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Fascinating Places in London

Natural History Museum

There are in London some magical places that you could get lost in for hours, museums that you could explore over and over again, without becoming bored, because they’re a great source of both information and inspiration. I decided to start a short series of posts about my favourite ones and, hopefully, you’ll find in them some useful recommendations that you’ll consider, when planning your next visiting trip.

The Natural History Museum is the first Londoner landmark I dedicate a blog to. Serving, as well, as research institution, the fabulous museum was inaugurated on the Cromwell Road in 1881 and its pale blue and terracotta facade only prepares you for the natural wonders within.

I visited the museum a while ago and the whole experience was like a breath of fresh air. The galleries you can access are incredibly rich and diverse, but, as you may expect, I had a particular interest in the mineral collection, which is one of the world’s finest, including over 500,000 items. Plenty to see and learn! The museum is organised in zones, each represented by a colour, but if you’re like me, fascinated by minerals and gemstones, then you should definitely check the Minerals and The Vault Galleries in the Green zone and the Earth’s Treasury in the Red zone. So, grab a cup of coffee because we’re about to embark on a virtual tour!

Before heading to the museum, I had coffee with the lovely Emily, a former workshop participant who came all the way from Leeds to attend our creative event. She gave me some fresh ideas about how to further develop the workshops that I can’t wait to implement. Coffee and new friends are, without a doubt, a great combo!

The Red Zone

The first area I visited puts the beautiful gemstones in the spotlight and lets them shine as if they’re ready for a glossy photoshoot. I took advantage of this ingenious display and let the slices of agate, azurite, and malachite charm me for good. I really enjoyed the Earth’s Treasury, this mine of information on a variety of precious metals, gems and crystals, each with its own story.

The highlight: Finding out about the ‘villain’ minerals or ‘minerals that harm’ was the highlight of this zone. They are equally noxious and unpleasantly looking, that’s why they would probably fit perfectly in a sci-fi movie.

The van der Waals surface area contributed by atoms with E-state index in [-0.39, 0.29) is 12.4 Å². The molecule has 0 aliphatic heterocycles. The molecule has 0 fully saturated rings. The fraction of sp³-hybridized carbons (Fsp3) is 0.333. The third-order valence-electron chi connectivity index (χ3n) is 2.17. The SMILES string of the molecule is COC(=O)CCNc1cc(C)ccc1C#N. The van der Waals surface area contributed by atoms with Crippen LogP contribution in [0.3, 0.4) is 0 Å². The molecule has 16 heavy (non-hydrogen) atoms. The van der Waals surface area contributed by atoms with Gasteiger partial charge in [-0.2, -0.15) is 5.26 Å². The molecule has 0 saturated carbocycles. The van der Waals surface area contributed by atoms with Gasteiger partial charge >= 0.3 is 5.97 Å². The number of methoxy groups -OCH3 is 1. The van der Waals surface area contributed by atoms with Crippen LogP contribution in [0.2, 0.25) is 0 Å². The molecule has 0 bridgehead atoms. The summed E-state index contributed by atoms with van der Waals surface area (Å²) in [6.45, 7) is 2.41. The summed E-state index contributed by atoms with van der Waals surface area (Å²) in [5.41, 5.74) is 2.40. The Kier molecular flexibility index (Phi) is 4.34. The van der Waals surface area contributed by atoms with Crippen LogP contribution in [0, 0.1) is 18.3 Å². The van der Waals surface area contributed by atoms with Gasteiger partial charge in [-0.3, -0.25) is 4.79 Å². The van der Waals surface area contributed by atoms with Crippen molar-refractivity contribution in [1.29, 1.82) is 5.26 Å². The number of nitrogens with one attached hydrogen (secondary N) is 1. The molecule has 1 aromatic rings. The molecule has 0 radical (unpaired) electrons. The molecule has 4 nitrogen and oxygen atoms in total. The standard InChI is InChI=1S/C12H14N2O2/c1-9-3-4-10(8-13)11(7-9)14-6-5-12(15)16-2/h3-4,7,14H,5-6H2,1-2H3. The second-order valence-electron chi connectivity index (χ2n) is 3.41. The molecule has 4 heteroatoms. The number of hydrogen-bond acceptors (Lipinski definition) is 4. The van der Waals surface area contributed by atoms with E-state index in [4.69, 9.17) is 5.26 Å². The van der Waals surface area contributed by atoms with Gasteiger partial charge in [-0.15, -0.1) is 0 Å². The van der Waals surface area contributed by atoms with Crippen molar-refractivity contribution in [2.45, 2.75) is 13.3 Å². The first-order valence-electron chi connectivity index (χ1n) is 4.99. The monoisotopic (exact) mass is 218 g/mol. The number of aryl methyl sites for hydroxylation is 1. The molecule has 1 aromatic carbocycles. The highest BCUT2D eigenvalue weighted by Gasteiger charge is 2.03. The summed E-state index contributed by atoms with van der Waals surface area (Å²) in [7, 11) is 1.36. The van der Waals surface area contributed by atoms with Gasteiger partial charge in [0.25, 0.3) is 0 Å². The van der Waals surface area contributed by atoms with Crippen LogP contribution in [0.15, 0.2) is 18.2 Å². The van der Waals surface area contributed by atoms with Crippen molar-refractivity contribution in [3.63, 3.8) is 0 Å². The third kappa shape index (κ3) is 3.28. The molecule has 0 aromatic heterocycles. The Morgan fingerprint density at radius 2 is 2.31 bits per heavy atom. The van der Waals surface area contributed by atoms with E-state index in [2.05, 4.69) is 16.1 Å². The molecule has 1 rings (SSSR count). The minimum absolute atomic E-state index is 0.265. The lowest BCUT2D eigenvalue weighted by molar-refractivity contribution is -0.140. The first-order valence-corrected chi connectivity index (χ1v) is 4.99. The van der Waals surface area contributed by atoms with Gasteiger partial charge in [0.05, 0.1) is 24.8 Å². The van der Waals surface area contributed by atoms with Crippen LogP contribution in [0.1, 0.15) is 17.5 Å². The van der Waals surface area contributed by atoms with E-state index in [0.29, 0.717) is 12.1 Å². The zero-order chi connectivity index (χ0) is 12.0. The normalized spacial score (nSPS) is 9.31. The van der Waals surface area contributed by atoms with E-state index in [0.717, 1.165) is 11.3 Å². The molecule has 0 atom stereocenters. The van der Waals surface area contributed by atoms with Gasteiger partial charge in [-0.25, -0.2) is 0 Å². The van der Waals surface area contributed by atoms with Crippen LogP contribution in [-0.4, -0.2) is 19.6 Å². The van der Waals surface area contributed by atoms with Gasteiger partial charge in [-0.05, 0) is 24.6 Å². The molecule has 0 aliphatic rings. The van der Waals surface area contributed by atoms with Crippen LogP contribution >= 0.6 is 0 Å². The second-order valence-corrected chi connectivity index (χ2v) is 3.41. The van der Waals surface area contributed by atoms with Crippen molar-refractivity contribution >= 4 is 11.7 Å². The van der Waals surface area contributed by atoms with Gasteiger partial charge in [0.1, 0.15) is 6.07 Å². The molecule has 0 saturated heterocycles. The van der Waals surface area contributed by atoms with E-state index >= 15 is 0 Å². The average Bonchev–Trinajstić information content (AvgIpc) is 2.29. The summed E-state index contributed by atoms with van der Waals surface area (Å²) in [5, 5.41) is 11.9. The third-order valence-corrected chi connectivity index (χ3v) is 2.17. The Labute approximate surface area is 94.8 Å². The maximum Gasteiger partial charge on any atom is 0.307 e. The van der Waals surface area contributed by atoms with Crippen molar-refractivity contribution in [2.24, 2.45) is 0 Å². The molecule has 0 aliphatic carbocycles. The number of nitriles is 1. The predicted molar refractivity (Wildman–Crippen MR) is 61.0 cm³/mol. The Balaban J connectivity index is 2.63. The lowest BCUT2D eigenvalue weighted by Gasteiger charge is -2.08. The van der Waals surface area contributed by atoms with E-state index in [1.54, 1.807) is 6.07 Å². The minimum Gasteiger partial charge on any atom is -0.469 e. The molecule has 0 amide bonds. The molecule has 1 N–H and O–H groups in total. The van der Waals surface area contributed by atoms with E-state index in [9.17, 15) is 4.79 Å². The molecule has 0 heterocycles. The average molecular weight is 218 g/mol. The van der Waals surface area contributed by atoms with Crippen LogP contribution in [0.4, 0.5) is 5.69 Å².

The Green Zone

As you enter the Minerals Gallery in the Green zone, you feel like you’ve stepped back in time, in 1881 to be more precise, because you have the chance to see the original oak display cabinets of the museum. The immense room bathes in natural light and it’s the perfect environment to find out some historical information, to learn how the minerals formed and how they are used today in a variety of fields. I marveled at the diversity of colours, textures and shapes of the exhibits: some of them looked bizarre and out of this world, while others seemed as delicate as snowflakes.

The highlight: I couldn’t decide between the Ostro Stone, the world’s largest treated intense blue, faceted topaz, and the meteorite fragments, so I guess we have a draw here. I wouldn’t know what to do with a topaz weighting 2.5 kilos, but I would definitely take a piece of meteorite and turn it into a small planet-shaped pendant. One can only dream!

The Vault includes a collection of precious stones, from coloured diamonds to emeralds, few rare meteorites, including the largest Martian meteorite, and some unique jewellery pieces.

The highlight: The diamonds that change their colours and reflections under infrared light.

I ended my trip at the souvenir shop, where I bought a few amethyst crystals, rose quartz, selenites and agates for a future jewellery item. The museum has, as well, several cafés, where you can enjoy a sweet treat after all the exploring. One important detail that you need to know is, of course, the ticket price. Even thought you may need to pay a small fee for the temporary exhibitions and the museum’s events, the admission to the permanent galleries is free! To those who are not from London (or Great Britain, for that matter), the museum gives them the chance to explore highlights of the geological collections in an online exhibition. How wonderful is that!

Now, if you visited the NHM before, let me know what impressed you the most. What other London museums would you recommend to someone who’s fascinated by minerals and gemstone? Let me know your suggestions!

Love,

Amelie

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